Safer Alternatives to Copper Boat Paint
In 2007, an Ecology study found high levels of copper in two Puget Sound marinas--most of it coming from antifouling paints used to prevent marine life from attaching or growing on boat hulls. As a result of this study and the growing difficulties experienced by marinas and boat yards to meet stringent water quality discharge limits for copper, the Washington Legislature, with support from the Northwest Marine Trade Association and industry leaders, passed a law that phases out the use of copper-based anti-fouling paints beginning in 2018. Under the law:
  • By December 31, 2017, Ecology will submit a report to the Legislature with the results of a survey of antifouling paints available in the state and how antifouling paints affect marine organisms and water quality. Ecology's report will also identify potentially safer alternatives to copper-based anti-fouling paint.
  • As of January 1, 2018, the sale of new recreational vessels up to 65 feet long with copper antifouling paint will be banned.
  • As of January 1, 2020, the sale and application of antifouling paint containing more than 0.5 percent copper will be banned for recreational vessels up to 65 feet long.

Similar regulations are being considered in other states and countries.

 

Copper is a concern because of its effects on fish, especially to young salmon. Salmon fisheries are a major source of sustenance and recreation in Washington. The National Marine Manufacturers Association reports that fishing accounts for $3.18 billion of economic activity in Washington each year and supports over 17,256 jobs in the state. Fishing and boating also support local communities that depend on recreational tourism.
Problems with antifouling paints are not new. For many years, paints containing mercury or tributyltin were used as anti-fouling paints. Tributyltin was also initially (and erroneously) identified as environmentally safe. When concerns arose in the 1970s about the environmental effects of tributyltin, copper became the preferred alternative. In a 2011 Ecology study, copper was identified as a special concern for Washington's Puget Sound, where urban runoff and household toxics have threatened many salmon runs. Even low levels of copper are a significant threat to salmon and other fish in the Puget Sound. Copper interferes with a salmon's sense of smell, which reduces their ability to avoid predators, find their way back to their birthplace to spawn, and find mates. Copper also adversely impacts the ability of fish eggs and fry to develop naturally.
Ecology, Northwest Green Chemistry (a non-profit organization whose mission is to enhance human and environmental health by fostering innovation and economic opportunities through sustainable and green chemistry and engineering solutions), and industry leaders like the Clean Boating Foundation are working together to evaluate alternatives to copper boat paints. The goal is to find effective products that will not turn out to be another regrettable substitution--replacing one toxic chemical with another of equal or greater toxicity--like copper was for tributyltin. Northwest Green Chemistry will work directly with manufacturers and other stakeholders to conduct a focused alternatives assessment based upon the framework developed in the IC2 Alternatives Assessment Guide. Toxicity of the alternatives will be evaluated and other factors inherent in an alternatives assessment, such as performance, cost and availability, and exposure will be considered during the assessment process.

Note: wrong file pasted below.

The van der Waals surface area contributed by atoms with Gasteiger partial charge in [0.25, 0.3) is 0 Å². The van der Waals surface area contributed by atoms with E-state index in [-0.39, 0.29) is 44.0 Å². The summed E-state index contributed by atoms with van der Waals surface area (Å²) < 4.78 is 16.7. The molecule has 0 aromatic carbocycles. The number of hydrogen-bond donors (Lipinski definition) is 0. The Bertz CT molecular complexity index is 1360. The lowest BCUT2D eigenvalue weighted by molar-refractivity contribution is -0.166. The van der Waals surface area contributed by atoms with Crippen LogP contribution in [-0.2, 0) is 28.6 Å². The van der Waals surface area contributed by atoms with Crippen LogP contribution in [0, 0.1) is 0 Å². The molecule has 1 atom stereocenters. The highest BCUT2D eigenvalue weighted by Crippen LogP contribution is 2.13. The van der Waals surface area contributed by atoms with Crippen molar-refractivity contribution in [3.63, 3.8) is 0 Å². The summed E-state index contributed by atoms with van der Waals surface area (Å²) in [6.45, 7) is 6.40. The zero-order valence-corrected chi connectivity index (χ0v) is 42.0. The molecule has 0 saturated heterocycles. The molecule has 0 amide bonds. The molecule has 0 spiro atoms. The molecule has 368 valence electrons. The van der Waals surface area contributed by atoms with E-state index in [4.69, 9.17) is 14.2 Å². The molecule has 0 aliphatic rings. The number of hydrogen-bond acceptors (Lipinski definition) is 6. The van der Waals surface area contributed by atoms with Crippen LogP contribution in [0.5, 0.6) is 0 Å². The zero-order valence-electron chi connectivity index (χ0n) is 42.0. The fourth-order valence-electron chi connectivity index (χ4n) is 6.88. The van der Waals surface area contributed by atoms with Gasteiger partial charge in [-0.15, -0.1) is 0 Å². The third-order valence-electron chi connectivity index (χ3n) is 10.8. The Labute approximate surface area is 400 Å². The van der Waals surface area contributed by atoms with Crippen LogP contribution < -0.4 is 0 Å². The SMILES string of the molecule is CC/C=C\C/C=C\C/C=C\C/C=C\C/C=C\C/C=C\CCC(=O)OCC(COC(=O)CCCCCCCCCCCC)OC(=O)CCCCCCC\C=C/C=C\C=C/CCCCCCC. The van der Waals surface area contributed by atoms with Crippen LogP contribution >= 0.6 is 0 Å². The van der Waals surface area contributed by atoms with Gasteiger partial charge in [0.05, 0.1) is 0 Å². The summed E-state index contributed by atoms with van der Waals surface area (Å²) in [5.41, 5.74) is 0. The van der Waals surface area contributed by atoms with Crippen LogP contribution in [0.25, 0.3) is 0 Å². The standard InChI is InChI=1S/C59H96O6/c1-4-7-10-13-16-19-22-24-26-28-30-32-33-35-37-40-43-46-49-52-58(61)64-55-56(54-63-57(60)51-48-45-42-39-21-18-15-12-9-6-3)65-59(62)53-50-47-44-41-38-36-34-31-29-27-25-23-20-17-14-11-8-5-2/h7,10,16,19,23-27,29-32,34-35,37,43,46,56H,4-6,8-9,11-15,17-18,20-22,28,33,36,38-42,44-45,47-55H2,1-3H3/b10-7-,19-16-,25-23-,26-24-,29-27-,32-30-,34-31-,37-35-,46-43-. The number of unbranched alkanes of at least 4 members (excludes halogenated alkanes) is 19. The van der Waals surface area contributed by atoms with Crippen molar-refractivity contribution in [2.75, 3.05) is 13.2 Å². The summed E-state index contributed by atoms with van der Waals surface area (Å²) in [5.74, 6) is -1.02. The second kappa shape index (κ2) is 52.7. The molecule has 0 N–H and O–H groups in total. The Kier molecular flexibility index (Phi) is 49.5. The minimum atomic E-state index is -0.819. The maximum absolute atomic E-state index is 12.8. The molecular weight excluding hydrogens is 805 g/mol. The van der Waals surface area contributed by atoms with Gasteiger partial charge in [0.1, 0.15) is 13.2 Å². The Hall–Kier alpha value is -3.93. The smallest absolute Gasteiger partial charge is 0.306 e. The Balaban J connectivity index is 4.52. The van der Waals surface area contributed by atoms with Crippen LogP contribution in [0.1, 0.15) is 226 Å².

Many alternatives to copper-based paints are already on the market. Northwest Green Chemistry worked with boaters to develop a scorecard of paints and costs to help boaters select coatings. This information will be expanded upon during the alternatives assessment process.

For more information, contact Alex Stone, Ecology's Safer Alternatives Chemist, or Lauren Heine, Executive Director of Northwest Green Chemistry.
Massachusetts Toxics Use Reduction Institute

With the help of a TURI Small Business grant , Merrimack Ales in Lowell evaluated safer alternatives to caustic sodium hydroxide. The small business tested how well electrochemical activation (ECA) technology works for cleaning and sanitizing equipment used during the beer brewing process. If effective, the technology could eliminate or greatly reduce caustic sodium hydroxide used for cleaning and the follow-on acids used for sanitization. See TURI's case study for more details.
Supporting Member Updates
New York State Pollution Prevention Institute

The New York State Pollution Prevention Institute (NYSP2I) recently released a report titled Decision Making in Alternatives Assessment: New York State P2 Institute Case Studies. NYSP2I reviewed three companies that have implemented alternative chemicals or are in the process of identifying and assessing alternatives in an effort to identify gaps in the IC2's Alternatives Assessment Guide. The report includes a summary of the three case study companies' alternatives assessment processes and compares them to the process outlined in the Guide. Models for displaying AA information and results and to facilitate decision-making at the company level are also included in the report.